Recent developments in optical coherence tomography (OCT) address skin cancer diagnosis.
MedLumics (Madrid, Spain) has launched a three-year initiative to translate research into new clinical applications—with help from $4.9 million (€3.6 million) in Series A funding from EU joint investors. Called the BiopsyPen Project, the initiative is led by MedLumics and the Medical University of Vienna (Austria), along with European members including VTT Finland (Espoo, Finland), Delft University of Technology in The Netherlands, Exalos (Schlieren, Switzerland), the Polytechnic University of Madrid, and Optocap (Livingston, Scotland). The organizations are working to develop a handheld system for point-of-care diagnosis in dermatology. It will address the need for a rapid, noninvasive way to support diagnosis and monitoring of skin cancers without tissue biopsies.
MedLumics is developing the first-generation device, expected to launch later in 2014, which combines epiluminescent microscopy and OCT in a built-in display that integrates with patient-centered workflows. If approved by regulatory bodies, it will be the first point-of-care OCT device to integrate all optical and electrical components in a compact, microchip-based system able to produce dynamic, real-time, high-resolution diagnostic images with tissue penetration up to 2 mm.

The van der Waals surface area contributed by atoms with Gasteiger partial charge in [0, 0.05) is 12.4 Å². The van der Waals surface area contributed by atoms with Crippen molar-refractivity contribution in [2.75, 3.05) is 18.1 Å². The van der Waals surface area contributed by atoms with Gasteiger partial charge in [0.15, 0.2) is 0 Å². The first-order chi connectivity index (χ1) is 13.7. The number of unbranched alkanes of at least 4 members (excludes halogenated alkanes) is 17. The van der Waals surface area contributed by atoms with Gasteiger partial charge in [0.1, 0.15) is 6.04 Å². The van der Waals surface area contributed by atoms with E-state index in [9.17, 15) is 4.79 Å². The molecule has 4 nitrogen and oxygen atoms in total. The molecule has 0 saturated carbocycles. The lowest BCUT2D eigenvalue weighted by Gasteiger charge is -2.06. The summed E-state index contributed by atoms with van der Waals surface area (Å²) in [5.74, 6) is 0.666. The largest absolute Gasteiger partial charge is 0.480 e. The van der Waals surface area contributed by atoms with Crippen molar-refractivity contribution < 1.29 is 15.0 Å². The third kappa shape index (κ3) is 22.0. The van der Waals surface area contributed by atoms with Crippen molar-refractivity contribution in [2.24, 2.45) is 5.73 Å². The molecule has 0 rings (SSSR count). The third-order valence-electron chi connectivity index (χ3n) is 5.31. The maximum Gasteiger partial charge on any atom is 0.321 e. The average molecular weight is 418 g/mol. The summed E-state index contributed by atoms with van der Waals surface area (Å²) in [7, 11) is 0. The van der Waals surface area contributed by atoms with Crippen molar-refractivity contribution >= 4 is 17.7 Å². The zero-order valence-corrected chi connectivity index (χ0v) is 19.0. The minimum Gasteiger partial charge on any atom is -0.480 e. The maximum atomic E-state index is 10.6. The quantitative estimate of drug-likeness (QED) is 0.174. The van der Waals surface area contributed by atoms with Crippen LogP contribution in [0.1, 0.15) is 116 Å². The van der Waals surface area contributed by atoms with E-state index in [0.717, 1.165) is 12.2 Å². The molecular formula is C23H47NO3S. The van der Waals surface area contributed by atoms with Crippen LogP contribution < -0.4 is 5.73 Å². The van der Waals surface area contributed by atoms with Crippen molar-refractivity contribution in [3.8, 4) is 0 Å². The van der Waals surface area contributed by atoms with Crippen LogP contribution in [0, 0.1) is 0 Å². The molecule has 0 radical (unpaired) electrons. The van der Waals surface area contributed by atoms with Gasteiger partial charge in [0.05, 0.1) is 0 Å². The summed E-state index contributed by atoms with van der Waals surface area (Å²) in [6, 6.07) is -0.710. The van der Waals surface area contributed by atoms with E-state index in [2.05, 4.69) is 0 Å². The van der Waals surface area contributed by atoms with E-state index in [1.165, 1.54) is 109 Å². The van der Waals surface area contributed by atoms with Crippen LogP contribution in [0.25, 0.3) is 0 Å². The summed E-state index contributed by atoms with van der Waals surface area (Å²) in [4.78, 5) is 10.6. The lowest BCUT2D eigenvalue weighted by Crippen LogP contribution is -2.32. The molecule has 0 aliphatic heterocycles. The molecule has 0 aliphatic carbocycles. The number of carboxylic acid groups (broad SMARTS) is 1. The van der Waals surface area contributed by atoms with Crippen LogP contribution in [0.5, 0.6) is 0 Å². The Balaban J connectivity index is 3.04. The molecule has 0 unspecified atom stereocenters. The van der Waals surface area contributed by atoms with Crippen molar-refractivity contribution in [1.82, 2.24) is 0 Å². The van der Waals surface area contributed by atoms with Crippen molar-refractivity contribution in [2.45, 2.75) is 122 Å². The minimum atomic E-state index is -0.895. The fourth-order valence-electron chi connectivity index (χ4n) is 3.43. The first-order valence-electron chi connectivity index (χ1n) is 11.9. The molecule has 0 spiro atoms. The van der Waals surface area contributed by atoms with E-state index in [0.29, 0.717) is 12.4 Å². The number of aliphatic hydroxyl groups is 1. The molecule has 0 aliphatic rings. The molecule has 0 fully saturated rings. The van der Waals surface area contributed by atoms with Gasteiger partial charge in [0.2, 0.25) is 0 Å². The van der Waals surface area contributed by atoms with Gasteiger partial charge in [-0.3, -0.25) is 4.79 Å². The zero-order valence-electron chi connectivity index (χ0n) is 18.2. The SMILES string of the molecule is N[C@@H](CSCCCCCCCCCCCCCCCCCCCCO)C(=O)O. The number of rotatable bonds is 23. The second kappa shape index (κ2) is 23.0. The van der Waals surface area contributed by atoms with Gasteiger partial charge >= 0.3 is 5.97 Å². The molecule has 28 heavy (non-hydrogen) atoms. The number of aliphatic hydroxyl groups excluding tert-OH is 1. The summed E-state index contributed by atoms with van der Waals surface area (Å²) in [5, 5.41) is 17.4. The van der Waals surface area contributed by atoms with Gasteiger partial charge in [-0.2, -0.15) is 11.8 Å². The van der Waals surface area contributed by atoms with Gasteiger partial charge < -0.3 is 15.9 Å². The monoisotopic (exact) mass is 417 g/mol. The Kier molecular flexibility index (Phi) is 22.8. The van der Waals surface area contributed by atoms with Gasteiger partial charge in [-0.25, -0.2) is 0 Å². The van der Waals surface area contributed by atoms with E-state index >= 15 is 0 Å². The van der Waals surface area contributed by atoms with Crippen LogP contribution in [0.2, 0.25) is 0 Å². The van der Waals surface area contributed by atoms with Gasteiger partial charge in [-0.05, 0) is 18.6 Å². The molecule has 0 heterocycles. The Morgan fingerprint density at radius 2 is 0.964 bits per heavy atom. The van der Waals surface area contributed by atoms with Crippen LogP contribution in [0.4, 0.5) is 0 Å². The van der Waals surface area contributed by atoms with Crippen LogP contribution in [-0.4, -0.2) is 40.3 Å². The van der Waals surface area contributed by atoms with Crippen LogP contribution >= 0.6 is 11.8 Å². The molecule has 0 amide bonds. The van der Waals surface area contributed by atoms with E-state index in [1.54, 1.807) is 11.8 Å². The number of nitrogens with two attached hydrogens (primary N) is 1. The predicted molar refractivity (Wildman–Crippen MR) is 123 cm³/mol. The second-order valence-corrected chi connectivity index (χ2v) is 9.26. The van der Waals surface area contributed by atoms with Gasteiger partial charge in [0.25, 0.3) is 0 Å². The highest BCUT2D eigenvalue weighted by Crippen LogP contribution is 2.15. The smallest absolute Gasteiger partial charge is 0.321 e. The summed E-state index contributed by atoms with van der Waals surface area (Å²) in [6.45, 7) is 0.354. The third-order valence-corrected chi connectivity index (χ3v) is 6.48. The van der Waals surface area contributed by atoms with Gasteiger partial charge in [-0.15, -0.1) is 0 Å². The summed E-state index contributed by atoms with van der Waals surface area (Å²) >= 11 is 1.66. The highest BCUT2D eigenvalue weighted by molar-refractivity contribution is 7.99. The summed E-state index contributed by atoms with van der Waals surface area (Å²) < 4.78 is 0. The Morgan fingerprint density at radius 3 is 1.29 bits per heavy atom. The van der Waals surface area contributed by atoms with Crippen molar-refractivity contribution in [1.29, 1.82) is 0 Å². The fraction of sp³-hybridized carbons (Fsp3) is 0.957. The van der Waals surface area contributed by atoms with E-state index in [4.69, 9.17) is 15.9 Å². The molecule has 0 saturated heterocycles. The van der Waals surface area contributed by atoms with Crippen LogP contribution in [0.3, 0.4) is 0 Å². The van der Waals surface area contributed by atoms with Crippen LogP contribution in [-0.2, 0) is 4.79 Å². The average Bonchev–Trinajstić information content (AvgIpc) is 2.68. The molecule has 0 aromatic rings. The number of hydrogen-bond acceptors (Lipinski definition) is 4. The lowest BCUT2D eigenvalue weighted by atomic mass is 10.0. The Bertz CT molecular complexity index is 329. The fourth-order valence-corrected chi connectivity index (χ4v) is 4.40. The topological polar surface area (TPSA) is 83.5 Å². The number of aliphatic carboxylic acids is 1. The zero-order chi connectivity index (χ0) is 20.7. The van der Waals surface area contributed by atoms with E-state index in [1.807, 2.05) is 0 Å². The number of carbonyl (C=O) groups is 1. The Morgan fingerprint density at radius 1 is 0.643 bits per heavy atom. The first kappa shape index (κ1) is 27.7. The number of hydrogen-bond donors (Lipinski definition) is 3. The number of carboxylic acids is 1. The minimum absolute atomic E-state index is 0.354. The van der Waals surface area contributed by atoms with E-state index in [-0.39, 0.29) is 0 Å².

BiopsyPen, expected in 2017, will build on the first-generation device with additional clinical workflow advantages. Performance improvements will be driven by such technologies as Doppler OCT, elastography, and polarization-sensitive OCT to provide greater image contrast for discrimination of malignant tissues. These technologies will also open the door for additional applications for the platform.
A second development is Michelson Diagnostics' (Orpington, England) achievement of positive results in a recent multicenter, prospective clinical trial for basal cell carcinoma diagnosis using its VivoSight multibeam OCT system. More than 250 patients with clinically suspicious lesions were scanned at six centers. In each case, diagnosis using VivoSight was compared with standard clinical diagnosis with and without dermoscopy. All results were verified by biopsy and histological analysis (the current gold standard). "VivoSight enabled a statistically significant improvement in the specificity and negative predictive value (NPV) of basal cell carcinoma diagnosis over both clinical and dermoscopy on this cohort of challenging pink patches," said Dr. med. Martina Ulrich AAD, who presented the findings at the American Academy of Dermatology's 72nd Annual Meeting (March 21-25, 2014; Denver, CO).